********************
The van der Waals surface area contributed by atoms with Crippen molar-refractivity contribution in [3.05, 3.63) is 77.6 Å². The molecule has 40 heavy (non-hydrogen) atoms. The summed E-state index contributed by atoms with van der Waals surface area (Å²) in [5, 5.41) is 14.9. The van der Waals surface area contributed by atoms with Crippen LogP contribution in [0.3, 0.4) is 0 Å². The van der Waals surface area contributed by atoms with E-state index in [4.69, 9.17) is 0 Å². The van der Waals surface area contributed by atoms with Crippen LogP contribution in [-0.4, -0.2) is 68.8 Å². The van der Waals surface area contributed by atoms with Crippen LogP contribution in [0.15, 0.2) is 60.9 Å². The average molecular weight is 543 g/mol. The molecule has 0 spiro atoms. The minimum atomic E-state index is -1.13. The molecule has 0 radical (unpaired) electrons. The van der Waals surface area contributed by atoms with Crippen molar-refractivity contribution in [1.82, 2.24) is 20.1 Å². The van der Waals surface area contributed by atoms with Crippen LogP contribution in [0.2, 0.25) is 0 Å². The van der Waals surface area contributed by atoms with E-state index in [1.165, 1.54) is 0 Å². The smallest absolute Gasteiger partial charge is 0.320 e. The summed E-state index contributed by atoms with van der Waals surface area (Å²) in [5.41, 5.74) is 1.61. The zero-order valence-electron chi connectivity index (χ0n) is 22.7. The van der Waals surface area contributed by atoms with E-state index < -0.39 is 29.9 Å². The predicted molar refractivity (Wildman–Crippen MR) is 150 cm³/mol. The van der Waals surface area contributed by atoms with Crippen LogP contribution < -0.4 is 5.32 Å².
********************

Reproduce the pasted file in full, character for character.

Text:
The van der Waals surface area contributed by atoms with Crippen molar-refractivity contribution in [3.05, 3.63) is 77.6 Å². The molecule has 40 heavy (non-hydrogen) atoms. The summed E-state index contributed by atoms with van der Waals surface area (Å²) in [5, 5.41) is 14.9. The van der Waals surface area contributed by atoms with Crippen LogP contribution in [0.3, 0.4) is 0 Å². The van der Waals surface area contributed by atoms with E-state index in [4.69, 9.17) is 0 Å². The van der Waals surface area contributed by atoms with Crippen LogP contribution in [-0.4, -0.2) is 68.8 Å². The van der Waals surface area contributed by atoms with Crippen LogP contribution in [0.15, 0.2) is 60.9 Å². The average molecular weight is 543 g/mol. The molecule has 0 spiro atoms. The minimum atomic E-state index is -1.13. The molecule has 0 radical (unpaired) electrons. The van der Waals surface area contributed by atoms with Crippen molar-refractivity contribution in [1.82, 2.24) is 20.1 Å². The van der Waals surface area contributed by atoms with Crippen LogP contribution in [0.2, 0.25) is 0 Å². The van der Waals surface area contributed by atoms with E-state index in [1.165, 1.54) is 0 Å². The smallest absolute Gasteiger partial charge is 0.320 e. The summed E-state index contributed by atoms with van der Waals surface area (Å²) in [5.41, 5.74) is 1.61. The zero-order valence-electron chi connectivity index (χ0n) is 22.7. The van der Waals surface area contributed by atoms with E-state index < -0.39 is 29.9 Å². The predicted molar refractivity (Wildman–Crippen MR) is 150 cm³/mol. The van der Waals surface area contributed by atoms with Crippen LogP contribution < -0.4 is 5.32 Å².